We studied expression of the IAA5 and IAA19 genes in response to treatment with exogenous auxin and BR. Seven-day-old det2 seedlings were treated with 10 nm BL, and the induction kinetics of the two genes were analyzed with real-time quantitative (RTQ) reverse transcriptase (RT)-PCR (Fig. 1, A and B). The IAA5 and IAA19 genes were induced by BL treatment with kinetics similar to the responses of IAA3, SAUR-AC1, and BRU6/GH3-2 to BL, as well as similarly to genes implicated in cell wall organization, as described previously (Goda et al., 2002). IAA5 was induced 34-fold and IAA19 12-fold, and levels of both transcripts peaked at 12 h after BL treatment. The induction of the IAA5 gene was significant 30 min after BL treatment, whereas that of IAA19 was significant 6 h after the treatment (Student's t test, P < 0.05). The IAA5 is one of the earliest responding BL-inducible genes known because no gene was induced more than 2-fold by BL within 15 min in our microarray analysis (Goda et al., 2002).

Figure 1.
The induction kinetics of IAA5 and IAA19 genes after treatment with auxin or BR. A and B, Seven-day-old det2 mutant seedlings treated with 10 nm BL. C and D, Wild-type (WT) seedlings treated with 1 μm, 100 nm, or 10 nm IAA. E and F, WT seedlings ...

To compare the induction kinetics of the IAA genes by BL treatment with those in response to IAA, WT (Columbia [Col-0]) seedlings were treated with 10 nm, 100 nm, or 1 μm BL or IAA for up to 24 h. Both IAA genes were quickly induced by IAA treatment and showed stronger responses with higher IAA concentrations (Fig. 1, C and D). The IAA5 and IAA19 genes were induced by over 80- and nearly 40-fold, respectively, and transcript levels peaked 1 h after IAA treatment. In contrast, BL induced both IAA genes with much different kinetics than did IAA. The maximum induction of these genes by BL in WT plants ranged from 3- to 5-fold (Fig. 1, E and F). The point of maximum transcript accumulation of these IAA genes after BL treatment occurred later than did the maximum point after auxin induction. The BL induction kinetics in the WT were similar to the BL induction kinetics of the det2 mutant. The timing and the level of peak induction by BL were independent of BL concentration.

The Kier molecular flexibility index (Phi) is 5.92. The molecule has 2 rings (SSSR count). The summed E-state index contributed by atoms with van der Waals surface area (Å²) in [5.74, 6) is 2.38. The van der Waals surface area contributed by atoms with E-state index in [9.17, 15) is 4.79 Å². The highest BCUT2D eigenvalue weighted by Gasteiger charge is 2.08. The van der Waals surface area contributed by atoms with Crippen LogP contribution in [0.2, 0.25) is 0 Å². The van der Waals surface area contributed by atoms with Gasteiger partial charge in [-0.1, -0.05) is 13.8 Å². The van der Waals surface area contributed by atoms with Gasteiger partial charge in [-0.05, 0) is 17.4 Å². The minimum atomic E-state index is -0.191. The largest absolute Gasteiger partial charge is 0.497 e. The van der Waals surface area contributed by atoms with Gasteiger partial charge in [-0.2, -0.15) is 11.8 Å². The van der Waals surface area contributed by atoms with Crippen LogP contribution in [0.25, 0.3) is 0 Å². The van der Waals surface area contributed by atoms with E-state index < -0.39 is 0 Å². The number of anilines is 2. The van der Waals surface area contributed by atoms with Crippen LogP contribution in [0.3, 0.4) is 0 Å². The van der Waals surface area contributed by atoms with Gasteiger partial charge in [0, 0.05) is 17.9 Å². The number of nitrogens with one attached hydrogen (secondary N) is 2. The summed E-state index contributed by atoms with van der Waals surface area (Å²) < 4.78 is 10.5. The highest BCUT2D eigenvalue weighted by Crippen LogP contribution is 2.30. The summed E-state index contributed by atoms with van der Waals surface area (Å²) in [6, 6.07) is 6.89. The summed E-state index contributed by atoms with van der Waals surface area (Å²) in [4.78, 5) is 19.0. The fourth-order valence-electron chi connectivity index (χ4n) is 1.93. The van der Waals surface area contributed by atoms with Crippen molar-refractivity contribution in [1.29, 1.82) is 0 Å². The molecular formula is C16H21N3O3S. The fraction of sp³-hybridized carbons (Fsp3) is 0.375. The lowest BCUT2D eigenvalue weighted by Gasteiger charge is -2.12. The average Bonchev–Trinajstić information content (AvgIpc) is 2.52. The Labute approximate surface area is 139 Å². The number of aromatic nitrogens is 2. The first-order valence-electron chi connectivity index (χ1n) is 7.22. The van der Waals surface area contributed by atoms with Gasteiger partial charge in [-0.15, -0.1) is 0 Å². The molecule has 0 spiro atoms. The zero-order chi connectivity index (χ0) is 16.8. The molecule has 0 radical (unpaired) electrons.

The levels of the IAA5 and IAA19 transcripts were compared between WT plants and det2 mutant plants. The levels were higher in WT plants than in det2 mutant plants (Fig. 2A), indicating that these genes are down-regulated in the det2 mutant, possibly because this mutant has a lower endogenous level of BR (Fujioka et al., 1997). BL induction of these genes was analyzed in bri1 (BR insensitive 1) mutant. Both transcript abundance and BL induction of two genes were impaired in the bri1 mutant (Fig. 2B), indicating that the BL responses of the IAA genes are dependent on the bri1 gene. Therefore, the BL responses presented here are dependent on the BR-specific signaling pathway because the BRI1 gene encodes a critical component of the BR receptor (Wang et al., 2001).

Figure 2.
IAA5 and IAA19 transcripts in WT, det2, and bri1 seedlings. A, Transcript abundance of IAA5 and IAA19 in WT (Col) and det2 seedlings. B, Seven-day-old bri1 or WT (Wassilewskija) mutant seedlings were treated with 10 nm BL for 6 h. The transcript abundance ...

DR5, an Artificial Auxin Response Element (AuxRE), Responds to BL

AuxREs, which consist of a TGTCTC sequence and an adjacent or overlapping coupling element, were defined based on the auxin-responsive promoter of the soybean GH3 gene (Liu et al., 1994; Ulmasov et al., 1995). Gain-of-function experiments with minimal promoter-GUS reporter genes have shown that a single copy of an AuxRE is sufficient to confer auxin responsiveness to reporter genes (Ulmasov et al., 1995). The IAA5 and IAA19 genes have one and three putative AuxREs (TGTCTC elements), respectively, in the 500-bp fragments upstream of their start codons. DR5, an artificial AuxRE containing the TGTCTC element, has increased auxin responsiveness (Ulmasov et al., 1997). The GUS reporter gene fused to a minimal cauliflower mosaic virus 35S promoter, and the DR5 AuxRE has been used widely as a marker to monitor endogenous IAA distribution because the resulting GUS activity coincides with endogenous IAA distribution (Sabatini et al., 1999; Casimiro et al., 2001).